Pip Climbs Her Mountain
One of the big challenges facing organisations putting on para events is deciding how to categorise the endless variety of disabilities to maximise access and fairness for all. It’s a difficult task.
The decision went against rock climber Pip Rowlands, when ‘learning disabilities’ was removed as a para-climbing category in 2018, forcing her to compete in open events.
One response could have been to complain, or drop out. But Pip – who has severe learning and communication difficulties, autism and cortical visual impairment as a result of the development condition DDX3X syndrome – quickly figured that the best response would be to encourage more people with learning disabilities to take up climbing.
Showing others the ropes
Since then, realising many people with autism and learning difficulties didn’t know that climbing indoors was a safe and accessible sport for them, she has made a film with the Bendrigg Trust, the incredible disability charity that supported Pip to learn to climb. The film won an award from Genetic Alliance UK.
Pip also helped start a learning disability and autism climbing festival.
The paraclimbing community and climbing coaches in the UK are now aware that those with learning disabilities can climb well and that it can be a healthy, safe sport for them. Perhaps the greatest impact has been on the people who support Pip who have seen a whole new capability in her.
Climbing has led to other things, too. With new-found confidence on steep ground, Pip is able to walk some of the paths in the Lake District that were formerly inaccessible to her.
And like many climbers, she’s found a passion for all things outdoors and now paddles white water with great enthusiasm in her white water canoe! She’s even paddled the Caledonian Canal – from Scotland’s West to East coast –to show that people with learning disabilities can be ambitious and successful.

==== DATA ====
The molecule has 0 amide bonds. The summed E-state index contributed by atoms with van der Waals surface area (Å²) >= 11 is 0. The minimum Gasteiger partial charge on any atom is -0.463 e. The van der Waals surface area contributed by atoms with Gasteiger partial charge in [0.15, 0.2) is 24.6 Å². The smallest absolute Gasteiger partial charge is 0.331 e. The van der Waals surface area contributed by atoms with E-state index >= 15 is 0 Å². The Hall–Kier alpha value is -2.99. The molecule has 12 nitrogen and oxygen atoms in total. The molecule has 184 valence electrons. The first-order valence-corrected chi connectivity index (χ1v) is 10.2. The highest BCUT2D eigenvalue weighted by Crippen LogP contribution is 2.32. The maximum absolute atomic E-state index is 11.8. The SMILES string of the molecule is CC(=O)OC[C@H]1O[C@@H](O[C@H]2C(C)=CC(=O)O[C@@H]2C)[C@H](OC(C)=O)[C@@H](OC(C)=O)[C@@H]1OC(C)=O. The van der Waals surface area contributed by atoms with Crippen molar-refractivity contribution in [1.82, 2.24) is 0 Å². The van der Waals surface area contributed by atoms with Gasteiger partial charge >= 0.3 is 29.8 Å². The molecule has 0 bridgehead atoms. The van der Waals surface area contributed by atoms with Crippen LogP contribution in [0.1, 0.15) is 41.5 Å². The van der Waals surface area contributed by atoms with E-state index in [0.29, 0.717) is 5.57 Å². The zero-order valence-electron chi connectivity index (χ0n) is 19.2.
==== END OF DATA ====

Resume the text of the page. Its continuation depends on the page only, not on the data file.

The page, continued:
Outdoor instructor Vicky told us, “I’ve seen Pip go from someone who couldn’t really paddle a canoe to someone who can tough out a multiday expedition down a tricky river.”
This summer Pip descended the river Spey, wild camping several nights on the banks.
Where did it all begin?
Pip learned to climb in the supported environment of the Bendrigg Trust. It was a big challenge to go to a BMC paraclimbing festival – she had never travelled far before and the venues were big and noisy. She was the only person with learning disabilities in the first year but by 2017 this had grown to four before the British Mountaineering Council (BMC) took the decision to remove the ’learning disability’ category.
As care worker Lisa told us, “I never would have believed it until I saw Pip climb, it’s such a great sport for all.”
Pip is both physically and mentally stronger and more confident from her climbing and now canoeing, whilst still making time to care for her twin sister, who is more severely affected by the same condition.
Pip is now a strong minded, adventurous person. Her enthusiasm for the outdoors is infectious and it’s where she wants to be, as an advocate, a leader and a role model. She’s a very deserving winner of a spot on the 2021 Leaders’ List.
How does it feel to win?